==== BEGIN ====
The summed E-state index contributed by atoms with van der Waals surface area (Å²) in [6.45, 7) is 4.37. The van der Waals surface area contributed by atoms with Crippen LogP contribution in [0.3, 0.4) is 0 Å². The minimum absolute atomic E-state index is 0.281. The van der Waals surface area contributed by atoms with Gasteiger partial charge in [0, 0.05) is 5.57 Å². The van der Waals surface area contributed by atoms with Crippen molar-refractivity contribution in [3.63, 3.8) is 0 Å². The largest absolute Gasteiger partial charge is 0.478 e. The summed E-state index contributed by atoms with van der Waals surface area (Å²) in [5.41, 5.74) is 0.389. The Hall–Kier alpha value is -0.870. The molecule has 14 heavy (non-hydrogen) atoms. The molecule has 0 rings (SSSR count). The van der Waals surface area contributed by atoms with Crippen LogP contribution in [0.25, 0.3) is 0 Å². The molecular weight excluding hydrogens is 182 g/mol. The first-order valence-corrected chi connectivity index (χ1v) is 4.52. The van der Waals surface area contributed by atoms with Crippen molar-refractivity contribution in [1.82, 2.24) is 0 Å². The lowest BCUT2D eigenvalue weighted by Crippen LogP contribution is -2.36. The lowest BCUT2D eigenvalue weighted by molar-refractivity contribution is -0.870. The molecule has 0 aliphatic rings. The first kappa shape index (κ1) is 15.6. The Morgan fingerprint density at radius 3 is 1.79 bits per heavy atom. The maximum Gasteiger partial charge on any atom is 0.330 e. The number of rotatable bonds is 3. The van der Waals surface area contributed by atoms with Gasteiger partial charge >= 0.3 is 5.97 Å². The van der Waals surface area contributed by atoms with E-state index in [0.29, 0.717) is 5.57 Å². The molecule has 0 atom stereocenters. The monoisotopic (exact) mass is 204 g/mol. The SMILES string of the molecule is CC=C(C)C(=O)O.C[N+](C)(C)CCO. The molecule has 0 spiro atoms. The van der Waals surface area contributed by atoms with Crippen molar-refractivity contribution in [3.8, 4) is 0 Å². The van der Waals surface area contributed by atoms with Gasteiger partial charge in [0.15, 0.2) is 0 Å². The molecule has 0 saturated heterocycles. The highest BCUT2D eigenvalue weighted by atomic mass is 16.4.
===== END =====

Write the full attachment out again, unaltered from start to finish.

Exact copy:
The summed E-state index contributed by atoms with van der Waals surface area (Å²) in [6.45, 7) is 4.37. The van der Waals surface area contributed by atoms with Crippen LogP contribution in [0.3, 0.4) is 0 Å². The minimum absolute atomic E-state index is 0.281. The van der Waals surface area contributed by atoms with Gasteiger partial charge in [0, 0.05) is 5.57 Å². The van der Waals surface area contributed by atoms with Crippen molar-refractivity contribution in [3.63, 3.8) is 0 Å². The largest absolute Gasteiger partial charge is 0.478 e. The summed E-state index contributed by atoms with van der Waals surface area (Å²) in [5.41, 5.74) is 0.389. The Hall–Kier alpha value is -0.870. The molecule has 14 heavy (non-hydrogen) atoms. The molecule has 0 rings (SSSR count). The van der Waals surface area contributed by atoms with Crippen LogP contribution in [0.25, 0.3) is 0 Å². The molecular weight excluding hydrogens is 182 g/mol. The first-order valence-corrected chi connectivity index (χ1v) is 4.52. The van der Waals surface area contributed by atoms with Crippen molar-refractivity contribution in [1.82, 2.24) is 0 Å². The lowest BCUT2D eigenvalue weighted by Crippen LogP contribution is -2.36. The lowest BCUT2D eigenvalue weighted by molar-refractivity contribution is -0.870. The molecule has 0 aliphatic rings. The first kappa shape index (κ1) is 15.6. The Morgan fingerprint density at radius 3 is 1.79 bits per heavy atom. The maximum Gasteiger partial charge on any atom is 0.330 e. The number of rotatable bonds is 3. The van der Waals surface area contributed by atoms with Gasteiger partial charge >= 0.3 is 5.97 Å². The van der Waals surface area contributed by atoms with E-state index in [0.29, 0.717) is 5.57 Å². The molecule has 0 atom stereocenters. The monoisotopic (exact) mass is 204 g/mol. The SMILES string of the molecule is CC=C(C)C(=O)O.C[N+](C)(C)CCO. The molecule has 0 spiro atoms. The van der Waals surface area contributed by atoms with Crippen molar-refractivity contribution in [3.8, 4) is 0 Å². The van der Waals surface area contributed by atoms with Gasteiger partial charge in [0.15, 0.2) is 0 Å². The molecule has 0 saturated heterocycles. The highest BCUT2D eigenvalue weighted by atomic mass is 16.4.